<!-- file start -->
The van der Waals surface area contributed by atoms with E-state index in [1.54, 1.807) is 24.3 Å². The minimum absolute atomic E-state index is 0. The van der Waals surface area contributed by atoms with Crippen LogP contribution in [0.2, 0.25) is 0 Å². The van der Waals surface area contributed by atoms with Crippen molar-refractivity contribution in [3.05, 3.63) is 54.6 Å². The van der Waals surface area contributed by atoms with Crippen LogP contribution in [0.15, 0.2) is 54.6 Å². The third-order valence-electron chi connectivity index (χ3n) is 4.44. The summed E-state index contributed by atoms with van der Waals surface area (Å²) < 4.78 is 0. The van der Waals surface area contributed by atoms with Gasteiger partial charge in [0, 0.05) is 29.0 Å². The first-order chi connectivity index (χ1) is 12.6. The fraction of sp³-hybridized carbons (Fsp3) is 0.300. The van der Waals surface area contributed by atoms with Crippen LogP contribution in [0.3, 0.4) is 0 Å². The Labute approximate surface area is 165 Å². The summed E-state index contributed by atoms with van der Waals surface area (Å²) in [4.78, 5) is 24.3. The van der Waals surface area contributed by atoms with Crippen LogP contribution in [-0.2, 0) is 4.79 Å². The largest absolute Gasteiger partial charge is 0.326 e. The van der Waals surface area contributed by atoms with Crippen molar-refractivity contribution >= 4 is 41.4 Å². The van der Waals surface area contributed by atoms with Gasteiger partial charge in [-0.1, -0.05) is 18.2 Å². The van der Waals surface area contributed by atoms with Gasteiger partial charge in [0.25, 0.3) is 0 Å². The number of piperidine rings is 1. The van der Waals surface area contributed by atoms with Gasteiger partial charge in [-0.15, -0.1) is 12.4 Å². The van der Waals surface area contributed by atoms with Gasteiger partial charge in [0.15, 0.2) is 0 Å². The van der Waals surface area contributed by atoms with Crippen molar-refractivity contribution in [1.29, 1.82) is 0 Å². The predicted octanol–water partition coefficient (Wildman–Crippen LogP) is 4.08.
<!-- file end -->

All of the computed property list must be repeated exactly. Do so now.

The van der Waals surface area contributed by atoms with E-state index in [1.54, 1.807) is 24.3 Å². The minimum absolute atomic E-state index is 0. The van der Waals surface area contributed by atoms with Crippen LogP contribution in [0.2, 0.25) is 0 Å². The van der Waals surface area contributed by atoms with Crippen molar-refractivity contribution in [3.05, 3.63) is 54.6 Å². The van der Waals surface area contributed by atoms with Crippen LogP contribution in [0.15, 0.2) is 54.6 Å². The third-order valence-electron chi connectivity index (χ3n) is 4.44. The summed E-state index contributed by atoms with van der Waals surface area (Å²) < 4.78 is 0. The van der Waals surface area contributed by atoms with Gasteiger partial charge in [0, 0.05) is 29.0 Å². The first-order chi connectivity index (χ1) is 12.6. The fraction of sp³-hybridized carbons (Fsp3) is 0.300. The van der Waals surface area contributed by atoms with Crippen LogP contribution in [0.3, 0.4) is 0 Å². The Labute approximate surface area is 165 Å². The summed E-state index contributed by atoms with van der Waals surface area (Å²) in [4.78, 5) is 24.3. The van der Waals surface area contributed by atoms with Crippen LogP contribution in [-0.2, 0) is 4.79 Å². The largest absolute Gasteiger partial charge is 0.326 e. The van der Waals surface area contributed by atoms with Crippen molar-refractivity contribution >= 4 is 41.4 Å². The van der Waals surface area contributed by atoms with Gasteiger partial charge in [-0.1, -0.05) is 18.2 Å². The van der Waals surface area contributed by atoms with Gasteiger partial charge in [0.25, 0.3) is 0 Å². The number of piperidine rings is 1. The van der Waals surface area contributed by atoms with Gasteiger partial charge in [-0.15, -0.1) is 12.4 Å². The van der Waals surface area contributed by atoms with Gasteiger partial charge in [0.15, 0.2) is 0 Å². The van der Waals surface area contributed by atoms with Crippen molar-refractivity contribution in [1.29, 1.82) is 0 Å². The predicted octanol–water partition coefficient (Wildman–Crippen LogP) is 4.08.